I've got my routine pretty much down at work. I'd have more to stay but I need to catch up with everything else in my life. There's a lot more to say.
August 27, 1997 — Portsmouth
I go to work at seven. Sometimes it's boring and I play games on the computer or read the paper. Sometimes, like today I am busy and type so much I'm getting carpal tunnel. I don't talk to anyone really. Can't relate to anyone. I've read through manuals and magazines though, and am learning some. I rush home from work and park almost a mile away. Parking is a serious pain. Not only did they raise the meter costs (to 50 cents an hour) but they increased the time from 9 to 9 p.m. and there is a two-hour limit. I went to city hall to at least get a permit for the parking garage, but there is a waiting list, and even if I get a permit it's a hundred dollars a month. It's infuriating, can't even park in front of my own home.
Anyways, I rush home, but I never get letters or phone messages that anyone even received my cover letters or resumes. Not even an acknowledgement or a rejection. It's very frustrating. People will totally forget you unless you get in their face and nag them. It's a fucked-up world. I go to the supermarket and they won't accept my checks and it's a big ordeal and my debit card doesn't work and neither do any of my credit cards and all I want to do is pay for my groceries. It's "hunting" far removed from our natural instincts. And driving. I may as well walk to work. When I'm at work I can see the freeway a hundred yards away. But it takes fifteen minutes to get to it because they channel you by all the outlet stores and everyone and their mothers are jammed in the roads. No planning whatsoever. I can backtrack five miles back to York and get on the freeway there and it takes the same amount of time. I may be bitter, but we're getting there. If I could just get a decent job. Why does everything have to be such a struggle? Our bedder-½ has started her orientation week and her classes start next week. We have a 3-day weekend due to Labor day. Hmm. Labor day, maybe that will bring me luck.
August 30, 1997 — Portsmouth
We are the surveyors of the boat traffic and the tides. I'll write The Shipping News part two. Yah, right. I tried to sit down and write last night but am having a lull. I'm in too much of a survival mode where I just need to get on my feet. "Take what I can get, perform the necessary actions" and this has spilled over into writing. I look back on my notes (for "Shadow Puppet") and I'm trying to force a chapter into print, with no real objective view or conscious vision of what's good writing or bad writing. I'm reading Krakauer's Into Thin Air and I know I can write like that if not better. And that's a bestseller. But that writing seems bad to me and I haven't seen any good writing that inspires me, not on content, but on style. I mean the subject matter of Into Thin Air is interesting, although I can't relate to the voice. Where does this guy get off on exploiting other people's tragedies, writing about how Scott Fischer smoked pot after tucking his kids into bed? These are real people with surviving families they left behind. That's what sucks about non-fiction is that you have to tiptoe around like that, well you don't have to, you can be a journalist with no morals but I wouldn't feel good about myself doing that just like I never felt comfortable sticking a camera in some strangers face and stealing a snapshot of their world. Reading this book definitely reinforces my aversion to tactical high-altitude mountaineering (or any dangerous climbing for that matter). It's twisted that people would pay that much money to have everything done for them like that, having Sherpas shuttle all their loads, all the garbage, etc. to embark on a extremely uncomfortable, suicidal mission. What I want to read is the book by the Sherpas that shuttle loads to the camps but never get to summit. That's what I want to read about. Anyways, we didn't climb yesterday and we probably won't climb today. Bedder-½'s shoulder is acting up. Yesterday we took the bus to Boston. Walked around and saw the Boston Tea Party stuff and the site of the Boston massacre and walked along the waterfront, had lunch at Faneuil Hall, etc. But the best part of the day was when we strayed from the "red line" that designated the "freedom trail" (walking tour of Boston). Happened upon the St. Anthony's festival in the North End. It was wild, something I had never experienced. I've seen it in movies, all the Italian-American stereotypes, Mafioso types, etc. but this was it in full living color. The stage set-up for Karaoke, the postman in uniform, stopping his route for a second to sing a song, the old people sitting in the middle of the road in lounge chairs, the suave kickback demeanor despite living in a hectic city, the smell of sweet Italian sausage, all sorts of foods sold by street vendors, the statue of St. Anthony with dollar bills pinned all over it (and a few $100's), the talk ("Fohhgadddabout et"), etc. Reminded me of that scene in The Godfather where Robert Deniro kills the black hand. I got the bowling ball to come to rest in the valley and won bedder-½ a bulldog. We just sat on the street and people watched. The air here is moist, thick and super-saturated dense fog, not thin mountain air. Meandered back up to Boston Commons and down via Chinatown to the bust station.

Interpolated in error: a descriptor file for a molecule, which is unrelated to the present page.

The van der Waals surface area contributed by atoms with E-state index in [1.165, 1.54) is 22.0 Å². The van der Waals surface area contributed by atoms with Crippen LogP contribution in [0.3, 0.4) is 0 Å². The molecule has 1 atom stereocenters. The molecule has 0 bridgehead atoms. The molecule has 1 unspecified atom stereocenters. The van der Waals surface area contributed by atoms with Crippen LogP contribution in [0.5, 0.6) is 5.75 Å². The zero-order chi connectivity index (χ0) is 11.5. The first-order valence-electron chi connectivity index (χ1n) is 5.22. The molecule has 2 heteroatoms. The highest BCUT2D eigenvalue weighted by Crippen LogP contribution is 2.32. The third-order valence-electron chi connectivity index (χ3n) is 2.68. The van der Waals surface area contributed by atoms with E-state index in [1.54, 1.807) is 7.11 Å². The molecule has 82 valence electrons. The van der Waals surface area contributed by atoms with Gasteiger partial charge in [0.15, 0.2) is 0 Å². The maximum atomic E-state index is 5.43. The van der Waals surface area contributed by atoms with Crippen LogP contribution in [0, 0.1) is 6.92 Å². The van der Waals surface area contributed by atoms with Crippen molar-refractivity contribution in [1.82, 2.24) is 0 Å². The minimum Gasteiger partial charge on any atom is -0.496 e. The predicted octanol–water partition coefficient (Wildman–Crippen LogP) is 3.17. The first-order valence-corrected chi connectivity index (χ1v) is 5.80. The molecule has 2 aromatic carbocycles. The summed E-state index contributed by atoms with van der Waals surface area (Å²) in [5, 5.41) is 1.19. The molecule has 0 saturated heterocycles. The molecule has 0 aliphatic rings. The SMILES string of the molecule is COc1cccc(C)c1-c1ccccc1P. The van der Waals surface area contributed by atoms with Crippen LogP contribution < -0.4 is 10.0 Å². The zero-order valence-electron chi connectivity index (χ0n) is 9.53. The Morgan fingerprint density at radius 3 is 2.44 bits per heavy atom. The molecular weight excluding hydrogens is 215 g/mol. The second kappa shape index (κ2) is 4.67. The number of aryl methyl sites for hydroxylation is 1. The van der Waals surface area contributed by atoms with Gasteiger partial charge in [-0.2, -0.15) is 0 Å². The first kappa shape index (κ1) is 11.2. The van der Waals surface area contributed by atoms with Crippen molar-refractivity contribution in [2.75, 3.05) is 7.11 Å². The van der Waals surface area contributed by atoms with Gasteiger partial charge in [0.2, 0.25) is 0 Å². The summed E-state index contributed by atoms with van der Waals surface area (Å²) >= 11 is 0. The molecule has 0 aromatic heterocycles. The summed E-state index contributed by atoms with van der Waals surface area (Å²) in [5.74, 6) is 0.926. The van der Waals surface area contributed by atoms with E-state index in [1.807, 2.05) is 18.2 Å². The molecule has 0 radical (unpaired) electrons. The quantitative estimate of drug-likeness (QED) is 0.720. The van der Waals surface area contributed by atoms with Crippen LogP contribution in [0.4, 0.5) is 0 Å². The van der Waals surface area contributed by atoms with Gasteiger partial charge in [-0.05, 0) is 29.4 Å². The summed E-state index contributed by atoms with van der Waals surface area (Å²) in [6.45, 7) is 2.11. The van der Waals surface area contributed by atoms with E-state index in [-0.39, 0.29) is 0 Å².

It's loud at night below our place, everyone in the street, the waterfront bars, the band across the street behind us in the Gas Light Co., but then now, in the morning, the streets are empty. I wake up to the seagulls through our moonroof and open the hatch and see across the river. Just a dense wall of quiet fog. Bedder-½ sleeps peacefully, still, up in our den loft, and I try to find my voice, but will probably go out and read through Sunday papers of Portsmouth, Boston, Portland, Manchester, etc. instead of writing. My eyeball theory is being revamped. I'm trying a new theory out that takes a lot more patience. Rather than to desperately try to see as many different places as possible in vain, I'll try sitting in one spot and watch everything revolve about me. Watch the boats go in and out, the tides come in and out, the seasons change. I'm embarking on a new project where I take the same picture from our window every day. To capture the many facets of the same scene when given a history. That's something I have little experience with.
view from our window
looking back at our place (above the M tugboats) from the drawbridge
[... September 1997]